BANGKOK – A widely expected guilty verdict in the trial of Burma pro-democracy leader Aung San Suu Kyi is likely to halt tentative Western moves to improve relations with the country's junta and make it harder to raise funds for humanitarian relief efforts, analysts said Sunday.
Suu Kyi, who has been in detention without trial for more than 13 of the past 19 years, is being tried on charges of violating the terms of her house arrest after an uninvited American, John W. Yettaw, swam across a lake to her home earlier this month and stayed for two days. The offense is punishable by up to five years' imprisonment.
Suu Kyi pleaded not guilty Friday, but expectations are high that she will be found guilty after the court accepted the charges and moved to proceed with the trial. Burma's courts operate under the influence of the ruling military, and almost always deal harshly with political dissidents.
The charges against her are widely seen as a pretext for the government to keep her detained during polls it has scheduled for next year as the culmination of its "roadmap to democracy," which has been criticized as a fig leaf for continued military rule.
The trial comes weeks after the European Union announced it was stepping up humanitarian aid to the impoverished country, also known as Burma, and the United States said it was reviewing its policy — including speculation that it might soften sanctions the regime says have crippled its economy.
But now the European Union is talking of introducing tougher sanctions in response to the trial and the administration of President Obama has announced it will continue its economic penalties. Obama extended a state of emergency against the country after Suu Kyi's arrest. Sanctions would have expired had the emergency order not been extended.
Sean Turnell, a Burma expert at Australia's Macquarie University, said the timing of the trial shows the junta "never misses an opportunity to miss an opportunity."
"I think there was, prior to these latest events, a strong likelihood that the U.S. and Europe positions on Burma may have softened, and that some sanctions may even have been on the table" for review, Turnell said in an e-mail interview. "The regime have now shot themselves in the foot so to speak — and anything like this would seem to be decidedly off the table now."
David Steinberg, a Burma specialist at Georgetown University in Washington, said there had been talk of "small steps toward easing relations" within the Obama administration. But he said a guilty verdict makes increased engagement with the ruling generals unlikely for now.
"I think they wanted to make some overtures, but this will make it far more difficult," Steinberg said of the Obama administration. "The junta needed to respond significantly as well at each step, and this would set it back."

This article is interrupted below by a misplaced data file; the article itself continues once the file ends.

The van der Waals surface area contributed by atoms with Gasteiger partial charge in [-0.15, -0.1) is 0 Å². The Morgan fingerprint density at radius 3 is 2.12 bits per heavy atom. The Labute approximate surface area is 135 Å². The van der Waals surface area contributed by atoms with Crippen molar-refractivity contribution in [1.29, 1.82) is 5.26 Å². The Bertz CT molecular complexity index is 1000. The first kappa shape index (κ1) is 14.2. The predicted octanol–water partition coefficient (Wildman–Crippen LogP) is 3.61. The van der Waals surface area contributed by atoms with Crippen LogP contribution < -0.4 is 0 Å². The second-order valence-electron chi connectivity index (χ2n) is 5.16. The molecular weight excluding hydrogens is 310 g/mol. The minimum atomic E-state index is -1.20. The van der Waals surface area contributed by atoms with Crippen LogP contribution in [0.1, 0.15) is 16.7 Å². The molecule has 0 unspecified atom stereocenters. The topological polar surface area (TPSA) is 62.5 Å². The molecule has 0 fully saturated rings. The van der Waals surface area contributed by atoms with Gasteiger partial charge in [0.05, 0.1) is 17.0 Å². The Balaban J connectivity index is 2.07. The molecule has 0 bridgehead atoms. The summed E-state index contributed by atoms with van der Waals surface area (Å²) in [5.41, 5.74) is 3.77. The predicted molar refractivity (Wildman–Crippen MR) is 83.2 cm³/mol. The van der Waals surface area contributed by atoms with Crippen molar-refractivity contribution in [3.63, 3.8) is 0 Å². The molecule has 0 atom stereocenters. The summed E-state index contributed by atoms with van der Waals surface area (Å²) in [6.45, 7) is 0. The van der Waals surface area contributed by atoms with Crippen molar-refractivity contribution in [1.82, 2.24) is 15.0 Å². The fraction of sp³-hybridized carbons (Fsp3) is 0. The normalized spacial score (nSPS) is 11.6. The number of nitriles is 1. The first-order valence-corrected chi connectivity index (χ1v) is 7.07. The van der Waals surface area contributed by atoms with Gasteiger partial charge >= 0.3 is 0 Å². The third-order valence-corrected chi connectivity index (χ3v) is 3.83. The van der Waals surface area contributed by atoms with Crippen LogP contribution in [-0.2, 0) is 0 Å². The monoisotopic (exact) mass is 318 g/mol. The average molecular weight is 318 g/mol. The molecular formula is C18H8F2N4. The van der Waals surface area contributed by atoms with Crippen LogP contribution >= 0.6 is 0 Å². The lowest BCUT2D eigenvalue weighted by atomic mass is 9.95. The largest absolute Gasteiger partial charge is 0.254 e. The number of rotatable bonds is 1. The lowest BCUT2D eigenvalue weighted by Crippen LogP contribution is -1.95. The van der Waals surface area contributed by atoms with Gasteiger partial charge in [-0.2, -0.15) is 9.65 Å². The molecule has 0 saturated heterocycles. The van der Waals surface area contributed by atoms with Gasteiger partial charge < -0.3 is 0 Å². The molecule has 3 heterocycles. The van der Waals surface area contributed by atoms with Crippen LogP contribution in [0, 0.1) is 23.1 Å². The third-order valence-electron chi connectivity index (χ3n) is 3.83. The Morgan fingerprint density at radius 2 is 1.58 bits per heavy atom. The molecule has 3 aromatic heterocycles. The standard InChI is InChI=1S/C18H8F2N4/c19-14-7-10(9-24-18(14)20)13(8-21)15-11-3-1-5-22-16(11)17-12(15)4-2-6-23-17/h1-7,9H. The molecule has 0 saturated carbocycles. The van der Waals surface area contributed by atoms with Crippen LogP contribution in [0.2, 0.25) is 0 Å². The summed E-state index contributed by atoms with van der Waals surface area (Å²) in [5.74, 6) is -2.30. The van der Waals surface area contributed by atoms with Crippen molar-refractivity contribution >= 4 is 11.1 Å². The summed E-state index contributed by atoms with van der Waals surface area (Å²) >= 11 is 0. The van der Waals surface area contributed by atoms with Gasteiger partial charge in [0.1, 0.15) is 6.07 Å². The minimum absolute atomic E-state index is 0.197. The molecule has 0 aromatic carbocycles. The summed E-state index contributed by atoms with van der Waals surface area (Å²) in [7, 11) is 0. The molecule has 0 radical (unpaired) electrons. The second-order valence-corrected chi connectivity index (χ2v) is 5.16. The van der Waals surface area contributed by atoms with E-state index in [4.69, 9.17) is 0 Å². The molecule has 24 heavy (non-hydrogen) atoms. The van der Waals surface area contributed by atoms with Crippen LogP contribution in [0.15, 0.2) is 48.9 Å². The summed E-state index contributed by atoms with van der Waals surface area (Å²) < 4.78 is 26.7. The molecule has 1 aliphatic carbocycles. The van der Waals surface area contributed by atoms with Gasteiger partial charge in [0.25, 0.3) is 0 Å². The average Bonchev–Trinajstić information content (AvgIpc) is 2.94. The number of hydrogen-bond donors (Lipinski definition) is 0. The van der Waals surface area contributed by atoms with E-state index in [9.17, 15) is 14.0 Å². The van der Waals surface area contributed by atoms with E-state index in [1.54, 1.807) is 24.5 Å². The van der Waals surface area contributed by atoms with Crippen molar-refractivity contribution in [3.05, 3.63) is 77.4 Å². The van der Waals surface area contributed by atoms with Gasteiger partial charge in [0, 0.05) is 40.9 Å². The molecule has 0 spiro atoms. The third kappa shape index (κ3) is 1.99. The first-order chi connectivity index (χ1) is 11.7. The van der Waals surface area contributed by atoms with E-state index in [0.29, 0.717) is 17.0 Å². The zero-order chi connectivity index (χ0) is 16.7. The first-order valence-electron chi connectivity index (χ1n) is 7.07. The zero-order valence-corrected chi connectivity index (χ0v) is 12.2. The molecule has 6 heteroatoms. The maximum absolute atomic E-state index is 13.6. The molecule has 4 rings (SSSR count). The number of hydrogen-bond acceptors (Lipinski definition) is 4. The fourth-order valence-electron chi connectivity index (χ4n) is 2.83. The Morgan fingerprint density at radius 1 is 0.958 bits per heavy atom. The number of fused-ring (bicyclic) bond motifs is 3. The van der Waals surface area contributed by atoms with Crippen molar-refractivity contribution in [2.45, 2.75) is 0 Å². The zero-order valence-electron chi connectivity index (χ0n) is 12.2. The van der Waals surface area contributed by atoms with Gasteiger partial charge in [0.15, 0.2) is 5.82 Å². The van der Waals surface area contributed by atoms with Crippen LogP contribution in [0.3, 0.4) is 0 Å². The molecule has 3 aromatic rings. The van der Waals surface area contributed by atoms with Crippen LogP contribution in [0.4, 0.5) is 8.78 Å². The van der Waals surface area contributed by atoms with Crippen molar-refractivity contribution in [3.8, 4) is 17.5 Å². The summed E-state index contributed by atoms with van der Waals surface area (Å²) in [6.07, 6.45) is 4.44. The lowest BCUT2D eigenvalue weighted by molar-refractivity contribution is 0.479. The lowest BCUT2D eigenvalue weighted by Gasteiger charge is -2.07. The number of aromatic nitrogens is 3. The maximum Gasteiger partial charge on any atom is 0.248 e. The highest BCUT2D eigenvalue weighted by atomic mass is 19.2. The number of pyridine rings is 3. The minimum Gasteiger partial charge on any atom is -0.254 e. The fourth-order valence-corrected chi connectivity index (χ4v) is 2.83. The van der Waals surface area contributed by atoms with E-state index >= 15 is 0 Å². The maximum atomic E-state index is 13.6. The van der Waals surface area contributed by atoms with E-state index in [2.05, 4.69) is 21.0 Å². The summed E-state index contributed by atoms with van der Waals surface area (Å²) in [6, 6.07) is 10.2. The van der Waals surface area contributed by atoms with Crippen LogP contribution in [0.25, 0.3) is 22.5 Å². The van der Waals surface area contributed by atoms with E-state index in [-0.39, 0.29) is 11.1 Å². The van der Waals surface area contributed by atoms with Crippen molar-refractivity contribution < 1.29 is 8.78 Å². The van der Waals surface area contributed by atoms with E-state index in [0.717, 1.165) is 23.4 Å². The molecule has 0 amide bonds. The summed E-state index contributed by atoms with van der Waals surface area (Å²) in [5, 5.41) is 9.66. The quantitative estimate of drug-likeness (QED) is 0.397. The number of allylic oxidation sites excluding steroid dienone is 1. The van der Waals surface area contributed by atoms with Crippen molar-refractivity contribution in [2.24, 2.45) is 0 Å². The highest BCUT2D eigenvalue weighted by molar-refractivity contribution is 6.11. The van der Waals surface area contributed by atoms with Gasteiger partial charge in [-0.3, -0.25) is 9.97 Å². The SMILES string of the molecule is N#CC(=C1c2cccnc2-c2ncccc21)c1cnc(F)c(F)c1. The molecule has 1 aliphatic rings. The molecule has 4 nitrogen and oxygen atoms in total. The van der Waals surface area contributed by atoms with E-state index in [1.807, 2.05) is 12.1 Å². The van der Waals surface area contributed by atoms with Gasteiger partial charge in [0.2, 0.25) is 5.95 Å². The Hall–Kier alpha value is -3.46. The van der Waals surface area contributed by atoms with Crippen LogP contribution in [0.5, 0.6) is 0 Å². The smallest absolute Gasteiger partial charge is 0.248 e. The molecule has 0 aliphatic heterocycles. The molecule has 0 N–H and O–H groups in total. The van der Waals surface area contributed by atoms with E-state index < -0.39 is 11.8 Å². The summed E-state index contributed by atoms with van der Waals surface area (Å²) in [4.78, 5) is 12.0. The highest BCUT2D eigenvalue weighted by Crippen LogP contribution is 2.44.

Donors may also be less willing to fund a three-year, $700 million rebuilding plan for the Irrawaddy delta, which was devastated by a cyclone last year that killed more than 138,000 people.
Foreign governments and charities already were slow to fund initial relief efforts over concerns about the junta's human rights record.
"Any effort to limit the humanitarian funding needed to help Burma's poorest people as a response to Suu Kyi's trial would be shameful and would lead directly to the deaths of thousands of innocent people," warned Thant Myint-U, a Burmese historian and former U.N. official. "Neither economic embargoes, aid cut offs, long distance condemnation or attempts at occasional diplomacy have worked."
No one expects a guilty verdict to spark an uprising in Burma against the junta after its bloody suppression of pro-democracy demonstrations in 2007, which killed at least 31 people. Hundreds more activists were sentenced to lengthy prison sentences.
"Everyone is angry but people are concerned with earning their daily bread," said Win Tin, an 80-year-old leader of Suu Kyi's National League for Democracy party who was released from prison last year after serving a 19-year sentence. "They are afraid and there is no leadership."
Security has been tight around the prison for the trial that resumes Monday and is expected to last another two weeks. Authorities have allowed about 100 Suu Kyi supporters, including Win Tin, to gather each day outside the prison, but most citizens in the commercial capital Yangon are reluctant to take it much further.
"We have seen what happened in 2007 when even monks are beaten and shot at by soldiers," said Wunna, a 32-year-old computer repairmen who took part in the protests. "I don't want to be killed nor imprisoned for simply expressing my feelings."